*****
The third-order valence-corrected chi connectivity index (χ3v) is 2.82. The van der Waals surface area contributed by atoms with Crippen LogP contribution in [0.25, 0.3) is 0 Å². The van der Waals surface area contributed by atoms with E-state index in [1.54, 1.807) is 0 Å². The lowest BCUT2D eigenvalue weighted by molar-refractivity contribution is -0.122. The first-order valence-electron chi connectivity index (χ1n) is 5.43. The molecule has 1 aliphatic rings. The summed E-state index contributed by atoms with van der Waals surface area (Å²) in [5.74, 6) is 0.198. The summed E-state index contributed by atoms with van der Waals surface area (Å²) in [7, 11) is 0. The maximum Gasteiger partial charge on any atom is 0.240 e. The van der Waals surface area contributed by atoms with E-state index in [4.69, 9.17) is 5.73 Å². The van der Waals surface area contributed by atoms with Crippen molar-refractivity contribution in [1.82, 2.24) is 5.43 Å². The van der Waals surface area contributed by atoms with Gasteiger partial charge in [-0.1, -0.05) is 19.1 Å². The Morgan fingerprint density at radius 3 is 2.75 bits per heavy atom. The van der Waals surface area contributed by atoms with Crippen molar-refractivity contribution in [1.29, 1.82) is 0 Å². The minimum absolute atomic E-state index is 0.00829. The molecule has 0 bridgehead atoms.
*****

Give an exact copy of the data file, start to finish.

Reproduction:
The third-order valence-corrected chi connectivity index (χ3v) is 2.82. The van der Waals surface area contributed by atoms with Crippen LogP contribution in [0.25, 0.3) is 0 Å². The van der Waals surface area contributed by atoms with E-state index in [1.54, 1.807) is 0 Å². The lowest BCUT2D eigenvalue weighted by molar-refractivity contribution is -0.122. The first-order valence-electron chi connectivity index (χ1n) is 5.43. The molecule has 1 aliphatic rings. The summed E-state index contributed by atoms with van der Waals surface area (Å²) in [5.74, 6) is 0.198. The summed E-state index contributed by atoms with van der Waals surface area (Å²) in [7, 11) is 0. The maximum Gasteiger partial charge on any atom is 0.240 e. The van der Waals surface area contributed by atoms with E-state index in [4.69, 9.17) is 5.73 Å². The van der Waals surface area contributed by atoms with Crippen molar-refractivity contribution in [1.82, 2.24) is 5.43 Å². The van der Waals surface area contributed by atoms with Gasteiger partial charge in [-0.1, -0.05) is 19.1 Å². The Morgan fingerprint density at radius 3 is 2.75 bits per heavy atom. The van der Waals surface area contributed by atoms with Crippen molar-refractivity contribution in [1.29, 1.82) is 0 Å². The minimum absolute atomic E-state index is 0.00829. The molecule has 0 bridgehead atoms.